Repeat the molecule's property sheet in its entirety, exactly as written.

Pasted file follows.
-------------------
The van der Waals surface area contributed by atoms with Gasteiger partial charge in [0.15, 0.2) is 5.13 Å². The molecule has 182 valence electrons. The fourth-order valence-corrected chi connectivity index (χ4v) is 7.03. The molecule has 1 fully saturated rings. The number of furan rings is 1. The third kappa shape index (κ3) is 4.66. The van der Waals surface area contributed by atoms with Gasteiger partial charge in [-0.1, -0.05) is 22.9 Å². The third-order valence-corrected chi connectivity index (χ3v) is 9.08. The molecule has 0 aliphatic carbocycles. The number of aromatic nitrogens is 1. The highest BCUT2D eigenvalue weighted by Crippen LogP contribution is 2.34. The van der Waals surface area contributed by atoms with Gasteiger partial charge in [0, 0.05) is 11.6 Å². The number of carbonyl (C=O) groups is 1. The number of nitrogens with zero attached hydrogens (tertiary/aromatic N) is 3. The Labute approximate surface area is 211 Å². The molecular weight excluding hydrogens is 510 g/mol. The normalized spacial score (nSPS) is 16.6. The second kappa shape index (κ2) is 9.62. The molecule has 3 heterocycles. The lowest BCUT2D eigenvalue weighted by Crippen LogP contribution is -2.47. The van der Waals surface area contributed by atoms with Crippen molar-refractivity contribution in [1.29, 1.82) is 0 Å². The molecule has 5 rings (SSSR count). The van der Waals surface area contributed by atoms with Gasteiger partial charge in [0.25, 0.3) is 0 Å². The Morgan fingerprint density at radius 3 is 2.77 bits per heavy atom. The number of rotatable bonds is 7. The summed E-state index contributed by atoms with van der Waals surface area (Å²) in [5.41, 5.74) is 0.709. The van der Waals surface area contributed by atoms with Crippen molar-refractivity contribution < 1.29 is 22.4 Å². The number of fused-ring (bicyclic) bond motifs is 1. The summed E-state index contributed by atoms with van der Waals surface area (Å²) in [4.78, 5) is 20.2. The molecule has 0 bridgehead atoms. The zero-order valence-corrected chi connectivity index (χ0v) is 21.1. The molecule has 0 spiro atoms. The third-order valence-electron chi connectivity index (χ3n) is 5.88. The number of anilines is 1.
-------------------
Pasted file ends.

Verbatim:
The van der Waals surface area contributed by atoms with Gasteiger partial charge in [0.15, 0.2) is 5.13 Å². The molecule has 182 valence electrons. The fourth-order valence-corrected chi connectivity index (χ4v) is 7.03. The molecule has 1 fully saturated rings. The number of furan rings is 1. The third kappa shape index (κ3) is 4.66. The van der Waals surface area contributed by atoms with Gasteiger partial charge in [-0.1, -0.05) is 22.9 Å². The third-order valence-corrected chi connectivity index (χ3v) is 9.08. The molecule has 0 aliphatic carbocycles. The number of aromatic nitrogens is 1. The highest BCUT2D eigenvalue weighted by Crippen LogP contribution is 2.34. The van der Waals surface area contributed by atoms with Gasteiger partial charge in [0, 0.05) is 11.6 Å². The number of carbonyl (C=O) groups is 1. The number of nitrogens with zero attached hydrogens (tertiary/aromatic N) is 3. The Labute approximate surface area is 211 Å². The molecular weight excluding hydrogens is 510 g/mol. The normalized spacial score (nSPS) is 16.6. The second kappa shape index (κ2) is 9.62. The molecule has 3 heterocycles. The lowest BCUT2D eigenvalue weighted by Crippen LogP contribution is -2.47. The van der Waals surface area contributed by atoms with Crippen molar-refractivity contribution in [1.29, 1.82) is 0 Å². The molecule has 5 rings (SSSR count). The van der Waals surface area contributed by atoms with Gasteiger partial charge in [0.25, 0.3) is 0 Å². The Morgan fingerprint density at radius 3 is 2.77 bits per heavy atom. The number of rotatable bonds is 7. The summed E-state index contributed by atoms with van der Waals surface area (Å²) in [5.41, 5.74) is 0.709. The van der Waals surface area contributed by atoms with Crippen molar-refractivity contribution < 1.29 is 22.4 Å². The number of fused-ring (bicyclic) bond motifs is 1. The summed E-state index contributed by atoms with van der Waals surface area (Å²) in [4.78, 5) is 20.2. The molecule has 0 bridgehead atoms. The zero-order valence-corrected chi connectivity index (χ0v) is 21.1. The molecule has 0 spiro atoms. The third-order valence-electron chi connectivity index (χ3n) is 5.88. The number of anilines is 1.